Now that we have gone over some ways to utilise powerstones, we are going to take a look at four brews that I made that demonstrate some of these uses. Keep in mind that since the cards were not available at the timeof writing, these are untested brews that simply serve as illustrations of the ideas we discussed. These lists should therefore be treated more like shells that you can apply your own creativity/testing to.
The main idea of this deck is to set up a combo between Paradox Engine and Drafna, Founder of Lat-Nam or Meticulous Excavation. With enough powerstones in play (four for Drafna, five for Excavation) and a Paradox Engine, you can infinitely pick up and play a Prophetic Prism to draw your entire deck. This works because the powerstones can pay for the activated abilities of Drafna/Excavation/Prophetic Prism (Remember: you can pay for the Prophetic Prism ability with a powerstone to get a coloured mana!) and casting the Prophetic Prism itself since it is an artifact.
At that point, through generating more powerstones and casting more Prophetic Prisms or Energy Refractor (which could also start this loop but requiring one additional powerstone) you can also generate infinite mana that can be used on anything. You do need to keep in mind that once you have drawn your entire deck, you have to start bouncing a different artifact to prevent yourself from decking out. At that point, you can loop Implement of Combustion and Elixir of Immortality (you only need one elixir) to ping your opponent to death one damage at a time an infinite amount of times. I will explain the loop at the end of this section for those who are interested!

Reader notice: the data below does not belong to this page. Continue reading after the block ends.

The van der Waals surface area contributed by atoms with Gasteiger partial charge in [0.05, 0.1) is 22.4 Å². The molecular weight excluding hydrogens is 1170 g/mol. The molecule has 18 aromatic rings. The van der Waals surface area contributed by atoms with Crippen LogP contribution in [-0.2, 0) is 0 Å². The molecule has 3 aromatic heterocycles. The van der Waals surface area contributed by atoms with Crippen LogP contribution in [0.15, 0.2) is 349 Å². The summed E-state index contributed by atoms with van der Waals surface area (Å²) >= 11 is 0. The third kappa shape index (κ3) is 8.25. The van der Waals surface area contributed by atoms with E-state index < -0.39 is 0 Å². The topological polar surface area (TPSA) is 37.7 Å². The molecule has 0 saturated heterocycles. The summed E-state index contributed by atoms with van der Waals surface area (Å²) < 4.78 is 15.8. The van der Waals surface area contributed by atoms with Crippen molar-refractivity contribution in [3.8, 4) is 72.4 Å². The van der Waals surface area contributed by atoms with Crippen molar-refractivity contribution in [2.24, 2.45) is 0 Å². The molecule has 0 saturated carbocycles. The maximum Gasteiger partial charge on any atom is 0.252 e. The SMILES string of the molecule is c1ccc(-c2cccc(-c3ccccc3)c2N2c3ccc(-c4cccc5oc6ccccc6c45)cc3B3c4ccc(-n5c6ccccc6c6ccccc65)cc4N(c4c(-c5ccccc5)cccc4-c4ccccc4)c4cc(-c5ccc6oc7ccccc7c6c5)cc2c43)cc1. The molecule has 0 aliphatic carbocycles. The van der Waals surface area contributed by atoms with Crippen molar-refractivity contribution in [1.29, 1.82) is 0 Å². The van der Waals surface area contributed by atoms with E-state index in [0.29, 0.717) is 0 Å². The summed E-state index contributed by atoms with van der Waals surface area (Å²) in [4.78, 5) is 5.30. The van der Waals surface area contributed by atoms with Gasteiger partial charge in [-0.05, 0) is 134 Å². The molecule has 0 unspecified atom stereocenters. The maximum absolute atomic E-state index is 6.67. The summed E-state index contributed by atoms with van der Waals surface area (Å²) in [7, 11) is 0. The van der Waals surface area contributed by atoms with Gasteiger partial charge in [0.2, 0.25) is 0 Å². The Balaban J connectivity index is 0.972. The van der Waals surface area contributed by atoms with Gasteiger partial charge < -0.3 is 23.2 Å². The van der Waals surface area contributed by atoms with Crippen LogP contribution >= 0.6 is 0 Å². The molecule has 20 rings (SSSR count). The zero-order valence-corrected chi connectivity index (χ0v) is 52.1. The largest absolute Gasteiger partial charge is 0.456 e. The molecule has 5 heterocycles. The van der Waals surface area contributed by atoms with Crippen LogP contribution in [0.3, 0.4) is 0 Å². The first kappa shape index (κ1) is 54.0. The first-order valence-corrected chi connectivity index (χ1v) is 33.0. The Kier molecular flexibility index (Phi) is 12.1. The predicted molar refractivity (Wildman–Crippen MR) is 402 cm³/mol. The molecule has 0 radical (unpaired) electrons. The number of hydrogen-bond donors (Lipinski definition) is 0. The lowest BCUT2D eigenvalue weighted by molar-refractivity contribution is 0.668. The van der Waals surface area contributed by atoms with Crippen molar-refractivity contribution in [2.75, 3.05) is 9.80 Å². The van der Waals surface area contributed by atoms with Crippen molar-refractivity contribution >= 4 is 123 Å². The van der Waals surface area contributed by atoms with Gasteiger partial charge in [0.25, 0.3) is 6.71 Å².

The deck runs two Elixir of Immortality to be a little bit more resilient to interaction. If you lose the Implement early to an exile effect, simply loop Urza’s Command with Elixir for infinite life and infinite constructs. That will usually do the trick too! You can also start your loop with a card like Leyline of the Void or Rest in Peace in play, since you only need the graveyard once you have your entire deck in hand with infinite mana, at which point Moonsnare Prototype and Otawara can get rid of those hatepieces.
Meticulous Excavation requires an additional powerstone to go infinite, but given that your deck runs little-to-no creatures, there is a good chance that your opponent will be sitting on removal for Drafna as soon as he is cast. This makes Drafna less appealing, and you do not care about his second ability at all, so you’re not missing out. He is simply there to have some more redundancy/speed but I can totally see a build that completely drops him and just relies on four Excavation.